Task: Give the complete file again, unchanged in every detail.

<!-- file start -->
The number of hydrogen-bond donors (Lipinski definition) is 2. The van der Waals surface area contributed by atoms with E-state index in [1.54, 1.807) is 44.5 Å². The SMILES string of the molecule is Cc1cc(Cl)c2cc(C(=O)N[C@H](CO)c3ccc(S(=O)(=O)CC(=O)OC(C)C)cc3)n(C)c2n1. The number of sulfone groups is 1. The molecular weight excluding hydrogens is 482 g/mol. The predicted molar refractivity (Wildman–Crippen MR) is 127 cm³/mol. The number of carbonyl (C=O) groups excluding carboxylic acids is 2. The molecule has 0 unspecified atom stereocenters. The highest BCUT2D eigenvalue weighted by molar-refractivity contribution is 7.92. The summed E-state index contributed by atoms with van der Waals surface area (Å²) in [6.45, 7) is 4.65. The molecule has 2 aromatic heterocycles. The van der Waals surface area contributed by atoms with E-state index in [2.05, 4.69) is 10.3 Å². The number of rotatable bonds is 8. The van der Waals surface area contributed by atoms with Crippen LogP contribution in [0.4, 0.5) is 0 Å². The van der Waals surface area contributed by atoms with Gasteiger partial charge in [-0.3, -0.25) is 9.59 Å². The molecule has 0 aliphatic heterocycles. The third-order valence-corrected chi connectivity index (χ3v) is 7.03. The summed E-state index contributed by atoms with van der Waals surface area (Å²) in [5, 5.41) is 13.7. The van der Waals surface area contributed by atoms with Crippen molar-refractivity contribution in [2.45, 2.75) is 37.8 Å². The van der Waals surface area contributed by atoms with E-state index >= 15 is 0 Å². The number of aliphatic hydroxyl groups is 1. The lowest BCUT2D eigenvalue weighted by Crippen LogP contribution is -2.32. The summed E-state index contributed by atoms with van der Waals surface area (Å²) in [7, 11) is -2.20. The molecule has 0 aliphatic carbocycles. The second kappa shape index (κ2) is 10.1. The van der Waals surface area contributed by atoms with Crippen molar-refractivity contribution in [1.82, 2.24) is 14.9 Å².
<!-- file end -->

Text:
The number of hydrogen-bond donors (Lipinski definition) is 2. The van der Waals surface area contributed by atoms with E-state index in [1.54, 1.807) is 44.5 Å². The SMILES string of the molecule is Cc1cc(Cl)c2cc(C(=O)N[C@H](CO)c3ccc(S(=O)(=O)CC(=O)OC(C)C)cc3)n(C)c2n1. The number of sulfone groups is 1. The molecular weight excluding hydrogens is 482 g/mol. The predicted molar refractivity (Wildman–Crippen MR) is 127 cm³/mol. The number of carbonyl (C=O) groups excluding carboxylic acids is 2. The molecule has 0 unspecified atom stereocenters. The highest BCUT2D eigenvalue weighted by molar-refractivity contribution is 7.92. The summed E-state index contributed by atoms with van der Waals surface area (Å²) in [6.45, 7) is 4.65. The molecule has 2 aromatic heterocycles. The van der Waals surface area contributed by atoms with E-state index in [2.05, 4.69) is 10.3 Å². The number of rotatable bonds is 8. The van der Waals surface area contributed by atoms with Crippen LogP contribution in [0.4, 0.5) is 0 Å². The van der Waals surface area contributed by atoms with Gasteiger partial charge in [-0.3, -0.25) is 9.59 Å². The molecule has 0 aliphatic heterocycles. The third-order valence-corrected chi connectivity index (χ3v) is 7.03. The summed E-state index contributed by atoms with van der Waals surface area (Å²) in [5, 5.41) is 13.7. The van der Waals surface area contributed by atoms with Crippen molar-refractivity contribution in [2.45, 2.75) is 37.8 Å². The van der Waals surface area contributed by atoms with E-state index >= 15 is 0 Å². The number of aliphatic hydroxyl groups is 1. The lowest BCUT2D eigenvalue weighted by Crippen LogP contribution is -2.32. The summed E-state index contributed by atoms with van der Waals surface area (Å²) in [7, 11) is -2.20. The molecule has 0 aliphatic carbocycles. The second kappa shape index (κ2) is 10.1. The van der Waals surface area contributed by atoms with Crippen molar-refractivity contribution in [1.82, 2.24) is 14.9 Å².